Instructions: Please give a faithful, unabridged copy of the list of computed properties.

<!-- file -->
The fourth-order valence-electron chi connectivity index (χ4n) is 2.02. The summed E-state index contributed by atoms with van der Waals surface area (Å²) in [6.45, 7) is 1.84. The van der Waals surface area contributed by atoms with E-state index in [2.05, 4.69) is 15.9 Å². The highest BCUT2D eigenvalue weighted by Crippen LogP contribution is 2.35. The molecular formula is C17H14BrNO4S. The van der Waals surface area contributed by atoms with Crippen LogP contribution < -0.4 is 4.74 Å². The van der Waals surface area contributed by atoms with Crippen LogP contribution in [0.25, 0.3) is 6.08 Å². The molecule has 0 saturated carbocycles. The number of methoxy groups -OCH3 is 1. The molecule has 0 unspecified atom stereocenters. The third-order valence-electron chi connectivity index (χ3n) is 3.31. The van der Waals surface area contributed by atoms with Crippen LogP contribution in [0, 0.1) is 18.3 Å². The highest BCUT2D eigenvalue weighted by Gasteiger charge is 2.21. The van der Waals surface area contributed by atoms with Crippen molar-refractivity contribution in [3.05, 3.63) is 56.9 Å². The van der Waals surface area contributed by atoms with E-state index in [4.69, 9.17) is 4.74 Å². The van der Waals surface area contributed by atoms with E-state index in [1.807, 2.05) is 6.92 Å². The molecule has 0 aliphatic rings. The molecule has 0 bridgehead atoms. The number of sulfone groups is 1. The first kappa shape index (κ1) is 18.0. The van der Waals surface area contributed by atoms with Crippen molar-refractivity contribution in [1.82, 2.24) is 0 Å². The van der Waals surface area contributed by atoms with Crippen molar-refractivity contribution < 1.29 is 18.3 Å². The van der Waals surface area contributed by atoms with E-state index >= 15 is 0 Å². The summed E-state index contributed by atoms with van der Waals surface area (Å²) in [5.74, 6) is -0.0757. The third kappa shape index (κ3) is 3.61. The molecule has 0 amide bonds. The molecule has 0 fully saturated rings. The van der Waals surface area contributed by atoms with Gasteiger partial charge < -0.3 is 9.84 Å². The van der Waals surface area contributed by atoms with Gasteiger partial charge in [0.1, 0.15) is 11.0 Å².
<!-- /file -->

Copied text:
The fourth-order valence-electron chi connectivity index (χ4n) is 2.02. The summed E-state index contributed by atoms with van der Waals surface area (Å²) in [6.45, 7) is 1.84. The van der Waals surface area contributed by atoms with E-state index in [2.05, 4.69) is 15.9 Å². The highest BCUT2D eigenvalue weighted by Crippen LogP contribution is 2.35. The molecular formula is C17H14BrNO4S. The van der Waals surface area contributed by atoms with Crippen LogP contribution < -0.4 is 4.74 Å². The van der Waals surface area contributed by atoms with Crippen LogP contribution in [0.25, 0.3) is 6.08 Å². The molecule has 0 saturated carbocycles. The number of methoxy groups -OCH3 is 1. The molecule has 0 unspecified atom stereocenters. The third-order valence-electron chi connectivity index (χ3n) is 3.31. The van der Waals surface area contributed by atoms with Crippen LogP contribution in [0, 0.1) is 18.3 Å². The highest BCUT2D eigenvalue weighted by Gasteiger charge is 2.21. The van der Waals surface area contributed by atoms with Crippen molar-refractivity contribution in [3.05, 3.63) is 56.9 Å². The van der Waals surface area contributed by atoms with E-state index in [4.69, 9.17) is 4.74 Å². The van der Waals surface area contributed by atoms with E-state index in [1.807, 2.05) is 6.92 Å². The molecule has 0 aliphatic rings. The molecule has 0 bridgehead atoms. The number of sulfone groups is 1. The first kappa shape index (κ1) is 18.0. The van der Waals surface area contributed by atoms with Crippen molar-refractivity contribution in [1.82, 2.24) is 0 Å². The van der Waals surface area contributed by atoms with Crippen molar-refractivity contribution < 1.29 is 18.3 Å². The van der Waals surface area contributed by atoms with E-state index >= 15 is 0 Å². The summed E-state index contributed by atoms with van der Waals surface area (Å²) in [5.74, 6) is -0.0757. The third kappa shape index (κ3) is 3.61. The molecule has 0 amide bonds. The molecule has 0 fully saturated rings. The van der Waals surface area contributed by atoms with Gasteiger partial charge < -0.3 is 9.84 Å². The van der Waals surface area contributed by atoms with Gasteiger partial charge in [0.1, 0.15) is 11.0 Å².